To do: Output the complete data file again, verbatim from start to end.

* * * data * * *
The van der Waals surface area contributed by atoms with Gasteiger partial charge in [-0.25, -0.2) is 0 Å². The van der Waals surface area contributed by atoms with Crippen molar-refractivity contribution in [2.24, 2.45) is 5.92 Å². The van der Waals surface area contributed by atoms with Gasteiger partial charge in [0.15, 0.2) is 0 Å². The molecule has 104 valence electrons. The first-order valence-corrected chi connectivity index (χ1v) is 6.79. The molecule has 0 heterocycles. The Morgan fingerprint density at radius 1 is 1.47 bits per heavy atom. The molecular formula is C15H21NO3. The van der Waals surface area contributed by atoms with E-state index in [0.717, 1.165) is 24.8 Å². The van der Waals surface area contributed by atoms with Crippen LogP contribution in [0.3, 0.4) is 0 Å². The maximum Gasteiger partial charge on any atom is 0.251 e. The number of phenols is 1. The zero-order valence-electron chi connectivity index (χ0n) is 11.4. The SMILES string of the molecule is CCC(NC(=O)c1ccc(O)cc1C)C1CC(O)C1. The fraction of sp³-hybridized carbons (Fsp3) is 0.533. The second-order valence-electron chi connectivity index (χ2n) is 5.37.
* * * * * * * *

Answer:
The van der Waals surface area contributed by atoms with Gasteiger partial charge in [-0.25, -0.2) is 0 Å². The van der Waals surface area contributed by atoms with Crippen molar-refractivity contribution in [2.24, 2.45) is 5.92 Å². The van der Waals surface area contributed by atoms with Gasteiger partial charge in [0.15, 0.2) is 0 Å². The molecule has 104 valence electrons. The first-order valence-corrected chi connectivity index (χ1v) is 6.79. The molecule has 0 heterocycles. The Morgan fingerprint density at radius 1 is 1.47 bits per heavy atom. The molecular formula is C15H21NO3. The van der Waals surface area contributed by atoms with E-state index in [0.717, 1.165) is 24.8 Å². The van der Waals surface area contributed by atoms with Crippen LogP contribution in [0.3, 0.4) is 0 Å². The maximum Gasteiger partial charge on any atom is 0.251 e. The number of phenols is 1. The zero-order valence-electron chi connectivity index (χ0n) is 11.4. The SMILES string of the molecule is CCC(NC(=O)c1ccc(O)cc1C)C1CC(O)C1. The fraction of sp³-hybridized carbons (Fsp3) is 0.533. The second-order valence-electron chi connectivity index (χ2n) is 5.37.